Idwal Skyline, summer

“If it stops raining by eleven, we’re going mountaineering” I said, at about 9.30a.m. My colleague just grunted in reply, his eyes on his book. The rain pattered lightly on the tent; the clouds looked oppressive. Eventually he deigned to put his book aside and get ready, and we set off around 10.30a.m. Measured steps along an old track saw us at the base of Tryfan, my dear friend having tried without success to charm a lone young lady from Southampton who we met along the way. I grinned inwardly and steamed upwards over the heather. It was 11a.m. The lower slopes, heather and grass, give way to bands of cliffs up which we eagerly scrambled. The A5 soon shrank to matchbox car proportions, a thin line winding along the lake.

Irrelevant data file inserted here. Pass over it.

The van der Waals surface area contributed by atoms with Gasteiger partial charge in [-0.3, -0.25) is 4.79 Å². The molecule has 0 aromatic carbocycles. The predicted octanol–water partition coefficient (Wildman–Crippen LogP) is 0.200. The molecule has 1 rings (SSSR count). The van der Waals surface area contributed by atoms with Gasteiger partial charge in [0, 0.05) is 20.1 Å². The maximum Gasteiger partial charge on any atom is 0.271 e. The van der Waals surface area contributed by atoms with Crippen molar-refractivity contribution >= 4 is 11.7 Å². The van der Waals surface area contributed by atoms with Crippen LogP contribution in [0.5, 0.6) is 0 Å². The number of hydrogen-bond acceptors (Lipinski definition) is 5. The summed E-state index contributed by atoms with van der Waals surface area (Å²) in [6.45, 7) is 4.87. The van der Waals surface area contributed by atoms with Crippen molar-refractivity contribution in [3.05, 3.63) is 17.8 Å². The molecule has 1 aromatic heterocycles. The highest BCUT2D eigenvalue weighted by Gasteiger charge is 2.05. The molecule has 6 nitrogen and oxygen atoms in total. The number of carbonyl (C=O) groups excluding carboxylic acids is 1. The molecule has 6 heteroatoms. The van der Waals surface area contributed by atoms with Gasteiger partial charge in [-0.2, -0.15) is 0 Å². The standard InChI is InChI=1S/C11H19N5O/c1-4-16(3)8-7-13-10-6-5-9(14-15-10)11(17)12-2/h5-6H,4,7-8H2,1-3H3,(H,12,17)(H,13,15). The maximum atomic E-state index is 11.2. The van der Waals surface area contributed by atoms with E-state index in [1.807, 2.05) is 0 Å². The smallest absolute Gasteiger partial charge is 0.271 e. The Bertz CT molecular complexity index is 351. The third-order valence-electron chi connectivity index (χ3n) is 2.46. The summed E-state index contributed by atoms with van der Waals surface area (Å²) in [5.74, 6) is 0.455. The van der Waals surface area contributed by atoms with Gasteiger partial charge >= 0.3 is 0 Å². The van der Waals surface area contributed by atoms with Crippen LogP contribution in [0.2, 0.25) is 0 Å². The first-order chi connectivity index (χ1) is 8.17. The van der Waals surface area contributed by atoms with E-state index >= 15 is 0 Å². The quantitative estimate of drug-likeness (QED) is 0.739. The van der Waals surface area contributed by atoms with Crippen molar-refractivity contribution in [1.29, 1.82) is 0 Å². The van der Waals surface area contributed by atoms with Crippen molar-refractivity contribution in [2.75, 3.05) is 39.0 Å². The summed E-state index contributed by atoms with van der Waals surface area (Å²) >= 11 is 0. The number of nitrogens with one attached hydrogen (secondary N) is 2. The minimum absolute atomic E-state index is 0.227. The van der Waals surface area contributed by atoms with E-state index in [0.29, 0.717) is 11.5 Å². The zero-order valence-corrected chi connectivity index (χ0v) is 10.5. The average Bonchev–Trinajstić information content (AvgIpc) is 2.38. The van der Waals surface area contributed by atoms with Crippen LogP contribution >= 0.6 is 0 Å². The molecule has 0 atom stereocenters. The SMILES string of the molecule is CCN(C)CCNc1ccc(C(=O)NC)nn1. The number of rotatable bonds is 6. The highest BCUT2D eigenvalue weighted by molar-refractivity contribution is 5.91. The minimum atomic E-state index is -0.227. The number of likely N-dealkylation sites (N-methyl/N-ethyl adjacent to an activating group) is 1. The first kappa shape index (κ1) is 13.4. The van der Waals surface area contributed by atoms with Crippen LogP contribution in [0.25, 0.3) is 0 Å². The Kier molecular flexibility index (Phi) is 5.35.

Eventually the rock proper begins. I clambered onwards, far ahead of my friend who chose to take his time, savouring the delights of scrambling up the best mountain in Wales. Tryfan never fails to delight the scrambler or casual climber – a veritable delight of routes up good, rough grey rock. Quickly I gained height, choosing, as far as possible, the testing bits rather than the worn pathways. The summit of Tryfan is rarely visible whilst on the north ridge, as the ridge is stepped into terraces. Grey towers up ahead are the tantalising target. The cross-cutting clefts – one of them called “Heather Terrace” are one of the few places where everyone follows the same path. I got to the summit in 77 minutes – a personal best for Tryfan. My companion arrived, at a more leisurely pace, almost half an hour later. He polished off my remaining orange and set the food-consumption rate for the rest of the day.